Speaker 1 00:00:16 Hi, everyone. Welcome back to Just a Bite. This week I talked to Will Petrick of Policy Matters Ohio. He came on the podcast to talk a little bit about the recent threats to the economic security and stability of Ohioans in the state budget, as well as a meaningful solution for families, um, to weather the inflation that we're seeing, as well as making sure that Ohio children and Ohio families are able to thrive. Take a listen.
Speaker 2 00:01:01 Hi, will, thank you so much for being on the podcast today. Could you introduce yourself and, um, kinda give the listeners some background on how you got into this work?
Speaker 3 00:01:13 Yeah, thanks so much, Sarah. Um, just really appreciate you and the Ohio Association of Food Banks, uh, for having me today. Uh, so yeah, um, I think when I think about my story of getting involved, uh, part of it starts with just my, my parents growing up. Mm-hmm. <affirmative>, uh, definitely instilled values early on. Uh, so my dad at the dinner table talked about the rich getting richer and the poor getting poorer, and, you know, he was very involved in the community. Uh, and my mom, uh, she is a lifelong teacher, uh, so she's really, uh, she's a music teacher and believes that music will change the world and just loves teaching and learning and has touched so many kids. Uh, and one of the choirs that I was in early on that, that she directed, um, the, the closing song was One Small Voice can Teach the World a song, start with one small voice till another joins along.
Speaker 3 00:02:20 And, you know, again, that, um, that value of your voice matters and everyone has basic dignity, and when we come together, we can, we can change things. And so, yeah, I kind of grew up in that kind of household, and I think it wasn't until I got to undergrad, uh, that I got involved in student organizing and learned, uh, the, the Margaret Mead quote of a small group of committed people and, you know, really started getting involved and, uh, kind of seeing that in action and believing that. And so that was really my, my path for getting involved in this work. Um, how about you, Sarah? I'm really interested in learning more about how you got involved.
Speaker 2 00:03:10 Aw, well, that's such a special, um, story and memories that you have from your parents. Um, thanks for asking. I, um, have a similar situation. I grew up in a, a Catholic household, um, in Catholic schools growing up. And I think I really internalized the social justice teachings of the church and just like really living life with empathy and, um, treating others with dignity. And of course, there's some things that I've taken from the church and have left from the church, but, uh, I think that has always stuck with me to live life with empathy and also like the need to do something about the injustices of the world. So it's like how I got my start and, um, kind of the values I live today.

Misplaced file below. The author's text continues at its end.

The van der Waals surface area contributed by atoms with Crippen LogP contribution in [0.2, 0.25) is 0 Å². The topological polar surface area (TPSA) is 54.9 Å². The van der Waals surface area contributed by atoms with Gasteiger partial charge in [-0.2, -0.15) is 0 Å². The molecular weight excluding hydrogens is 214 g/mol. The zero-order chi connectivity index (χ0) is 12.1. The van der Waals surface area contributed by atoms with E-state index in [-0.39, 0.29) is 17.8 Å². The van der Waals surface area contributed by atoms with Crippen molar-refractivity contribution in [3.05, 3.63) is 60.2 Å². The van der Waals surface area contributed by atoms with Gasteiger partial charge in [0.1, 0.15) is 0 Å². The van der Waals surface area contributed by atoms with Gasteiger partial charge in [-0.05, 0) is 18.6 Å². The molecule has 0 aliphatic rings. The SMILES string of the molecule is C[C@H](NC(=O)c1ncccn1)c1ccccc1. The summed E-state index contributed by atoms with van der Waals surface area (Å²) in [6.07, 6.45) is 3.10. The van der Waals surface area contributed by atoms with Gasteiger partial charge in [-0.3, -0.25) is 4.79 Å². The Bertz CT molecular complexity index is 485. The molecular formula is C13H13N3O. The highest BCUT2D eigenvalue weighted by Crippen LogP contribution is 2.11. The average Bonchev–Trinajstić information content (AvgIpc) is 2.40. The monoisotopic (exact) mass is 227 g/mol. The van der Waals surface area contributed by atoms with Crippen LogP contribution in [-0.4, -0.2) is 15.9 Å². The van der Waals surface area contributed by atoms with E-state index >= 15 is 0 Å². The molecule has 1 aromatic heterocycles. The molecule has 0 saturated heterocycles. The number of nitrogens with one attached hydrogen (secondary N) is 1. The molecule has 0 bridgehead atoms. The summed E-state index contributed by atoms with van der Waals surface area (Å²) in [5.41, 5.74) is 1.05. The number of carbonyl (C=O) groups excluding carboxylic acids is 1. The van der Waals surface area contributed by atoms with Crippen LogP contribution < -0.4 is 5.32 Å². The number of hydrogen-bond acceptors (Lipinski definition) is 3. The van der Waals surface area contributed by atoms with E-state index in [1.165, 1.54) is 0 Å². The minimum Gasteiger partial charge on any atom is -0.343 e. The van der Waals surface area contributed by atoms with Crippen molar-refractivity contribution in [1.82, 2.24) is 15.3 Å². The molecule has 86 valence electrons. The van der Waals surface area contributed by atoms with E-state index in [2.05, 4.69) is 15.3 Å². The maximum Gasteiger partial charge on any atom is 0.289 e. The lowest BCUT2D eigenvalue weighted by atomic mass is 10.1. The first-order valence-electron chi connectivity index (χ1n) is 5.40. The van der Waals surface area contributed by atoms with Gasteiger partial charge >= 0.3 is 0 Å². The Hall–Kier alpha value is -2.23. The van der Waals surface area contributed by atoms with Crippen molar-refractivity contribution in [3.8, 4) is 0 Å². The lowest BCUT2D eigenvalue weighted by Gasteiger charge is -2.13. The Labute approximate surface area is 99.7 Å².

Speaker 3 00:04:08 That's amazing. Yeah. That actually resonates a lot with me.
Speaker 2 00:04:14 We are talking about making sure that folks are, uh, specifically families are living with dignity and economic security. So we'll be talking about the child tax credit, um, and kind of what it may look like for Ohio to have a thriving family's tax credit. So in order to give some context to this conversation, um, many people know that working in middle class families, um, with children 17 year old years old and under were receiving the enhanced child tax credit and monthly installments during the 2021 tax year. As a result of the American Rescue Plan Act made a real meaningful difference in the lives of many families, including a reduction in childhood poverty. Um, did enhance child tax credit, unfortunately expired due to a lack of political will. Um, and it was not carried over, um, to the 2022 tax year. As you know, will Ohio's Food Bank Network saw an increased demand in early 2022 once the advanced payments expired. Rising costs for many basic necessities have continued to put a serious strain on family budgets. The Ohio legislature is considering additional cuts to the state income tax, um, threatening the public services that Ohio's rely on, um, policy matters. Ohio and the Dignity for All Campaign has a different solution, <laugh>, and that is a state thriving family's tax credit. I was wondering if you could go into some detail about, um, what your proposed thriving family's tax credit would be.
Speaker 3 00:06:10 Yeah, absolutely. Um, thank you first for, for the context and mm-hmm. <affirmative>. Uh, I guess in a, in addition, even before jumping into the Thriving Families tax credit solution, I think the other important thing for listeners to understand, and you've, you've talked about this in your past podcasts are, um, things are about to get worse for many of our neighbors. So, you know, Sarah talked about the end of the child tax credit and those, uh, payments to families with kids. Uh, but basically, um, over 670,000 households in Ohio have been receiving, uh, snap emergency allotments. So that's, um, in addition to the regular monthly snap payment, they've been getting an additional payment at the end of the month. Uh, and that ended, uh, in February. So this month will be the first month that households won't be getting that resource. That's $188 a month on average for households, um, that won't be going to the, those families, uh, to keep food on the table.
Speaker 3 00:07:24 And we've also heard in testimony through the state budget that, uh, the Department of Medicaid expects people to, uh, be disenrolled from Medicaid and they estimate 220,000 Ohioans are expected to lose healthcare coverage. Uh, so, you know, basically we really see now is the time that we do need to come together and make sure that families, and really all Ohioans, regardless of, of what we look like or where we live can live with basic security, uh, and stability. And so, um, to go to, to the actual question of, you know, what is this thing that we're, we're proposing? So, um, you know, the federal expanded child tax credit, um, was initially a monthly payment, uh, and it was a, a direct payment to families. And what we're looking at for Ohio would be an annual payment. Uh, and it would be a thousand dollars annually, uh, for families with kids age zero to five and, uh, $500 tax credit or kids age six to 17.